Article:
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Image by Sergio Alves Santos
‘We Didn’t Recognise Each Other’
Tanya sat at the bar. She could hear voices from the kitchen and smiled when Ruth’s deep distinctive laughter rumbled through the open door. HuHuHu – a chain smoking Santa with a sack full of dirty jokes and freshly poured pints. Tanya could already picture Ruth’s entrance – she’d be chewing the rest of something and drying her hands on a tea towel. There wouldn’t be screams of welcome or hugging across the counter, and their conversation would pick up from where the last one had left off, although it had been a fortnight. That was their way.
‘There she is now. A glass of stout, or is it too early for you?’
‘No, that’s fine.’
Ruth busied herself with pouring and they exchanged smiles.
‘There’s a lad outside on his phone – new in town. His name is Rob. Well, I’ll tell you something … I’ve had worse.’
The door creaked open and Ruth shushed and then tried to disguise her shush with a cough.
‘I recognise him from somewhere,’ Tanya whispered.
‘We were just talking about you,’ Ruth said by way of welcome.
‘It’s all right,’ Tanya told him. ‘She told me she’s had worse, although in truth …’
‘Tanya!’ Ruth hissed in warning.
Ruth’s husband left the kitchen. He was chewing the rest of something and drying his hands on a tea towel. He extended his arm in a flourish of greeting, like the Candy Man distributing chocolates, but he was soon distracted. The door creaked open again and a large group of people tumbled inside. As they ordered, Tanya and Rob were left alone but she found it difficult to concentrate on their conversation, so critical was the question mark about possible previous contact becoming. He had recently moved here, but they had definitely met. There was something different about him now though, something missing.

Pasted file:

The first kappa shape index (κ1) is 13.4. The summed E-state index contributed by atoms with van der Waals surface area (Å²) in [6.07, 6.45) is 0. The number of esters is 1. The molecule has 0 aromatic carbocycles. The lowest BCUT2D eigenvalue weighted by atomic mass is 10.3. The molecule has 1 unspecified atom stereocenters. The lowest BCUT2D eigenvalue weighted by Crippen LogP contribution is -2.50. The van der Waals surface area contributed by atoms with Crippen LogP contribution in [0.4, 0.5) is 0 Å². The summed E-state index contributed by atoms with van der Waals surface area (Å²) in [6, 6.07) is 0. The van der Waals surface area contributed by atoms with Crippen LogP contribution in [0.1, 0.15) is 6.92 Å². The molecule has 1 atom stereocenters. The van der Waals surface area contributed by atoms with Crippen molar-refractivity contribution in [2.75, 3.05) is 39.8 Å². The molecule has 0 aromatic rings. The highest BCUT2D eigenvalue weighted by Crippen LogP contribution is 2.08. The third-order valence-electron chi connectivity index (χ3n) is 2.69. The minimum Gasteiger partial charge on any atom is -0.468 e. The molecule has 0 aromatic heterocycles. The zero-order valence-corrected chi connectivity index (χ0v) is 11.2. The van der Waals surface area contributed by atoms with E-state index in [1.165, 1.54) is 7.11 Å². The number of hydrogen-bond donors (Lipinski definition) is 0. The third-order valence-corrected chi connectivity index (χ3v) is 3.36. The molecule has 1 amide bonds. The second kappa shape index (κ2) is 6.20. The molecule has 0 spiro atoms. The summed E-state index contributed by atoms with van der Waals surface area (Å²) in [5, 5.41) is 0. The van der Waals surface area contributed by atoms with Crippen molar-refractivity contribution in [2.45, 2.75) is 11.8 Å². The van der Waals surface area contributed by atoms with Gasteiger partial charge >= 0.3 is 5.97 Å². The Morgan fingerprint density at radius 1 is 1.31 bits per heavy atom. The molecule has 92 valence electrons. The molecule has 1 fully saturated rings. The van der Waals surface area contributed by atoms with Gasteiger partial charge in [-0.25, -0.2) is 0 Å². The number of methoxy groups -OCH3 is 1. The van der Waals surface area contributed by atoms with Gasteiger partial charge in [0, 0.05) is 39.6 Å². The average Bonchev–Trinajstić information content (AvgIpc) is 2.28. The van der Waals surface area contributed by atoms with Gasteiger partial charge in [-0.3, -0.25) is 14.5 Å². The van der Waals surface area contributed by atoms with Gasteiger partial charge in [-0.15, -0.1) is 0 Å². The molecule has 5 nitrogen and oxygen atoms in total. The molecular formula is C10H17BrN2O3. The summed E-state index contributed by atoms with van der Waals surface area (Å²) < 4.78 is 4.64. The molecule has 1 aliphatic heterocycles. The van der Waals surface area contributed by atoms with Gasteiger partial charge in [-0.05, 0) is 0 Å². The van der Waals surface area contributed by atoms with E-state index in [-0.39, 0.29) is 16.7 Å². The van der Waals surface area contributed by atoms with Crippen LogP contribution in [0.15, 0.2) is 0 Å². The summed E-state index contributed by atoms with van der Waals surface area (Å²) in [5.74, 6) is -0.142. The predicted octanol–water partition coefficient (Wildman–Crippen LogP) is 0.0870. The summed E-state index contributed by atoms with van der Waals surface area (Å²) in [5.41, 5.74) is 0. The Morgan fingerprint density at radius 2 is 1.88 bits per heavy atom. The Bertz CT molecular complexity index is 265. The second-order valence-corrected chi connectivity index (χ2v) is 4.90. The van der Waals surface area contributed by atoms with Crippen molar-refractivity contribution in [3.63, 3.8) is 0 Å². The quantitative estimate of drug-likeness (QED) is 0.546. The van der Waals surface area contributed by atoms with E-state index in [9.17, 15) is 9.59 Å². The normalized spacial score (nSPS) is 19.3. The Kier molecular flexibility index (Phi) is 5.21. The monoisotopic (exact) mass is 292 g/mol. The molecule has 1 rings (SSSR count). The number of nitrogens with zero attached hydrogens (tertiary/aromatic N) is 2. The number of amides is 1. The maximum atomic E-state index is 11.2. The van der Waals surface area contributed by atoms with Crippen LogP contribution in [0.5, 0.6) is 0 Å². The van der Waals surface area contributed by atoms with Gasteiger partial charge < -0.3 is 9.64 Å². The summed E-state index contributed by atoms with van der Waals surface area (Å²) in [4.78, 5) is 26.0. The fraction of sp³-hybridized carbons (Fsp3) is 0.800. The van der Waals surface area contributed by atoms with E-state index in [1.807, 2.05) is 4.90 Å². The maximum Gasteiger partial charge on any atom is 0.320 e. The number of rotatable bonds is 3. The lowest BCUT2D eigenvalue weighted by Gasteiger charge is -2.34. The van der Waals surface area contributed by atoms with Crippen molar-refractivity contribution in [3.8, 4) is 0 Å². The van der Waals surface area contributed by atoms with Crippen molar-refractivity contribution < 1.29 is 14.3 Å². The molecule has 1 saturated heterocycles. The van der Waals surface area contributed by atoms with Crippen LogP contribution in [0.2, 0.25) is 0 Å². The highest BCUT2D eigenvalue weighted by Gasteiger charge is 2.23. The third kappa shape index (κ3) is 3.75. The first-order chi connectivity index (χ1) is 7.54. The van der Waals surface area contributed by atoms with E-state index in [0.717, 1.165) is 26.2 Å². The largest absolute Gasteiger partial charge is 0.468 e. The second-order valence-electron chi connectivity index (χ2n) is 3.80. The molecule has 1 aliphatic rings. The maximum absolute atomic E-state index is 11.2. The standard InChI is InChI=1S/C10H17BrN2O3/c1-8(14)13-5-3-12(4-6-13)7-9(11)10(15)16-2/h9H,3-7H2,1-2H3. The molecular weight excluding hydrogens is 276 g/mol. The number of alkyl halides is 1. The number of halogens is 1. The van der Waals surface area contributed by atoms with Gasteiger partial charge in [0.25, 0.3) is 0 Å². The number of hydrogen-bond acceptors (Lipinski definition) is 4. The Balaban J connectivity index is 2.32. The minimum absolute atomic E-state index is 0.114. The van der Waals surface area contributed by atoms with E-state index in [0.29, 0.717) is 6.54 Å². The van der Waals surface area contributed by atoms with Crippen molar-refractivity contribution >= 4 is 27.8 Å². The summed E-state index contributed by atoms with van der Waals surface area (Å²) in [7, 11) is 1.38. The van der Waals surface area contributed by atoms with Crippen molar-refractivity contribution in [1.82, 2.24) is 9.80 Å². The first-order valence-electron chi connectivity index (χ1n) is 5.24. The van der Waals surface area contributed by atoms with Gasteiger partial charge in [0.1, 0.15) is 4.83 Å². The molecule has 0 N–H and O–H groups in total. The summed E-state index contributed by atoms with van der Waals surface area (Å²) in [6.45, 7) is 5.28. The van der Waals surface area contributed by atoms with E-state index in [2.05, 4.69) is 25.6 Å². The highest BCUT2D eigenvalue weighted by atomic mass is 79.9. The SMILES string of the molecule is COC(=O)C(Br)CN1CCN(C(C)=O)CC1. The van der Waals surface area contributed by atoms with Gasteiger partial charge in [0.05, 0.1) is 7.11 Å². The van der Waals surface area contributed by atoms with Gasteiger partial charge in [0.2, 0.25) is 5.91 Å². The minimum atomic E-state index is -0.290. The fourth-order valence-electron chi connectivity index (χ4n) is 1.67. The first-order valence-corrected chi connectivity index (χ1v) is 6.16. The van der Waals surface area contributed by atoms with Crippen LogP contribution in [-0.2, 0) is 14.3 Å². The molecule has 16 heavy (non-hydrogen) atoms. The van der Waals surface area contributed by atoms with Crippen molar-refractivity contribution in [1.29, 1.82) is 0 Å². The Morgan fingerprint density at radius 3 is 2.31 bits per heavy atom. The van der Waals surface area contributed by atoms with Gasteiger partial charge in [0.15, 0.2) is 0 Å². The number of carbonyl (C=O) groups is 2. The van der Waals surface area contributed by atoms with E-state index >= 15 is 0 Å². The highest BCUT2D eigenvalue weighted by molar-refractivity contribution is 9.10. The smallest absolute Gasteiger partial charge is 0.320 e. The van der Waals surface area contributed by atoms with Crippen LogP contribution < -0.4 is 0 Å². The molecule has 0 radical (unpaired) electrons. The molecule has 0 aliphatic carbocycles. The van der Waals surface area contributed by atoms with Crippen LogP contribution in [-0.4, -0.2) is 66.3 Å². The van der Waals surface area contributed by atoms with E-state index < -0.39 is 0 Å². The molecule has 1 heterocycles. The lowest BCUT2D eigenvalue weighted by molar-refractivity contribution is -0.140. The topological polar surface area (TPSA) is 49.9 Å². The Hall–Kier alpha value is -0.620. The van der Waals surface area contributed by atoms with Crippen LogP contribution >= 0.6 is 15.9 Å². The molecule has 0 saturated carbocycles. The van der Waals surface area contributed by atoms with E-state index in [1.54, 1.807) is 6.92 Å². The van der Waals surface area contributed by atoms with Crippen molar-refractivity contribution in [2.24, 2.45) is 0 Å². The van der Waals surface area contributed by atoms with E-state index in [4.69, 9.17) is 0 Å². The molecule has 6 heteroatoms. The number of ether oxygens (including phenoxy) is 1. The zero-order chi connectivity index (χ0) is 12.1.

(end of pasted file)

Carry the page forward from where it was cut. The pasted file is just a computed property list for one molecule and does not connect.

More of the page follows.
‘Are you going to have another drink?’ she asked him eventually.
‘Yes, but I have to go home first. I left my dog alone and I’d just like to check she’s all right. She’s taking a while to adjust to the unfamiliar surroundings.’
‘I also have a dog – maybe we should introduce them,’ Tanya joked, but she realised immediately she had made a mistake.
‘That’s it,’ Rob announced. ‘I knew I recognised you from somewhere. You have a French Bulldog, don’t you?’
Images rushed to her but she already knew she wouldn’t like the final picture – it was as though she was assembling a jigsaw puzzle of open heart surgery
‘It was my very first day here. Your dog held down my Chihuahua and tried to mount her. As I was struggling to separate them, all you could say was ‘Love at first sight’. Ring a bell?’
Tanya nodded – her question mark now replaced by one of exclamation. Rob put on his coat, called her an idiot – again – and stormed out, slamming the door behind him as he left. Ruth walked over to where her friend was sitting, her face full of concern.
‘What happened?’ she asked.
Tanya laughed guiltily.
‘We didn’t recognise each other without our dogs.’
Kevin Dardis is an Irish storyteller and musician. He spent many years travelling through and working in Eastern Europe, but has been based in Nuremberg since 2002. Most of Kevin’s storytelling is still done orally. His stage shows – in German – relate in music and words his adventures, trials and tribulations in Northern Bavaria.